MarkBour wrote:
Mon Feb 17, 2020 5:11 pm
ta152h0 wrote:
Mon Feb 17, 2020 12:51 am

Would the Solar System be just a speck in this picture?
The diameter of our solar system can be characterized in very different ways. If you use Neptune's orbit as a very conservative measure, it's within about 9 x 10^9 km. So, 1/3 light year, at about (1/3) * 9 * 10^12 km, is around 330 times as large.

Our solar system out to Neptune would be pretty small in this image, about 1/330th of the diameter of the outer shell shown.
However, the diameter of the outer shell shown is 2/3 of a light year.

Oort Neuendorffer
Art: That's a very nice Voyager & Solar System diagram! And thanks for the correction. I took the APOD caption:
"The NGC 2392 Nebula spans about 1/3 of a light year" to mean diameter, but Wikipedia agrees with you that 1/3 ly is the radius for the Eskimo nebula.
Mark Goldfain

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Re: APOD: NGC 2392: Double-Shelled Planetary... (2020 Feb 16)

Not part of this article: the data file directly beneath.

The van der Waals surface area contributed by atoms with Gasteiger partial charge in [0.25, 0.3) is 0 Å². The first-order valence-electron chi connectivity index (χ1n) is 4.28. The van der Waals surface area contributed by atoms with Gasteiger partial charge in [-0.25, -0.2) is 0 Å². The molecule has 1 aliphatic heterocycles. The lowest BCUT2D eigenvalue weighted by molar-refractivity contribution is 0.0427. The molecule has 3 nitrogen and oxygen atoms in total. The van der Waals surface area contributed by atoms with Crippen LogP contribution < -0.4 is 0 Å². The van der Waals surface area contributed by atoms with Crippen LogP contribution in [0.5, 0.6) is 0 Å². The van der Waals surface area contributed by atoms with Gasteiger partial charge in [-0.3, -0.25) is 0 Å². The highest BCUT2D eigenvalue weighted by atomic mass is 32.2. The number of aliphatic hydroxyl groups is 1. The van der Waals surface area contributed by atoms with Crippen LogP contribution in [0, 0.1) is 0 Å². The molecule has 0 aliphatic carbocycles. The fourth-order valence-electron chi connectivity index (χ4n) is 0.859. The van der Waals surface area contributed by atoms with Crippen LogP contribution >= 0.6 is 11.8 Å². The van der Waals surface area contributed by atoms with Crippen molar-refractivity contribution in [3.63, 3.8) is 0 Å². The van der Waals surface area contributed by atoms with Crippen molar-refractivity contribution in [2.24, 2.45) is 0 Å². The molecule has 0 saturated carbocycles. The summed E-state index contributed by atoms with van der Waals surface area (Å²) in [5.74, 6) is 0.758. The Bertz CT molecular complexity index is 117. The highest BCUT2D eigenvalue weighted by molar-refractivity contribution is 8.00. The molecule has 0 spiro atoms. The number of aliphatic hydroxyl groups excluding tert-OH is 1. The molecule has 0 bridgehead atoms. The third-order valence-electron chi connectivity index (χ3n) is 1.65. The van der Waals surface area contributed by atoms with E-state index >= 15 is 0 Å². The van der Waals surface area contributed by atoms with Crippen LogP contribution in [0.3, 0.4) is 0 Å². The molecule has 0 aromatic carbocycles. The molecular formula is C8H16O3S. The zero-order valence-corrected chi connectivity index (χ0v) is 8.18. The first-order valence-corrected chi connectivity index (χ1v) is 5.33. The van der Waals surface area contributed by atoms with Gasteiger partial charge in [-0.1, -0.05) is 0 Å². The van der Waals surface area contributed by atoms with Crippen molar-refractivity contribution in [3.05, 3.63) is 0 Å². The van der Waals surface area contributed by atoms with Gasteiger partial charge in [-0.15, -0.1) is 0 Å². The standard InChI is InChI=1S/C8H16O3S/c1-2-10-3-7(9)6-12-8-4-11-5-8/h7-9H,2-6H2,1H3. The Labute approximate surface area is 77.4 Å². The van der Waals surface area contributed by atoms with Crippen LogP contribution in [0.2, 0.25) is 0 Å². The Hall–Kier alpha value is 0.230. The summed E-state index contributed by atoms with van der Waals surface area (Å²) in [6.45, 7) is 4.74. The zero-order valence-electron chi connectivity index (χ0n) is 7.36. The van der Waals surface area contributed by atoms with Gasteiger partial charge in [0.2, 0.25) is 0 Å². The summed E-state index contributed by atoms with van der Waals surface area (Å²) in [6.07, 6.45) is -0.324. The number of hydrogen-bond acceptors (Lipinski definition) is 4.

Post by neufer » Tue Feb 18, 2020 5:20 pm

MarkBour wrote:
Tue Feb 18, 2020 4:34 pm

I took the APOD caption:

"The NGC 2392 Nebula spans about 1/3 of a light year" to mean diameter,

but Wikipedia agrees with you that 1/3 ly is the radius for the Eskimo nebula.
https://www.etymonline.com/search?q=span wrote:
span (n.1) "distance between two objects," from Old English span "distance between the thumb and little finger of an extended hand" (as a measure of length, roughly nine inches), probably related to Middle Dutch spannen "to join, fasten." The Germanic word was borrowed into Medieval Latin as spannus, hence Italian spanna, Old French espan "hand's width, span as a unit of measure," French empan. As a measure of volume (early 14c.), "what can be held in two cupped hands." Meaning "length of time" first attested 1590s; that of "space between abutments of an arch, etc." is from 1725.>>
Art Neuendorffer

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Re: APOD: NGC 2392: Double-Shelled Planetary... (2020 Feb 16)

Post by MarkBour » Tue Feb 18, 2020 11:08 pm

neufer wrote:
Tue Feb 18, 2020 5:20 pm
When the ship hits the span
Priceless. And a good example of what happens when one uses the wrong measurement?
Mark Goldfain

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Re: APOD: NGC 2392: Double-Shelled Planetary... (2020 Feb 16)

Post by RJN » Wed Feb 19, 2020 7:04 pm

I misinterpreted how Judy Schmidt composed the image, thinking that she included X-ray emission mapped by Chandra. I now understand that the featured image does not include X-ray emission. Therefore, the explanation has now been updated on the main NASA APOD site to not mention X-rays. I apologize for the oversight. - RJN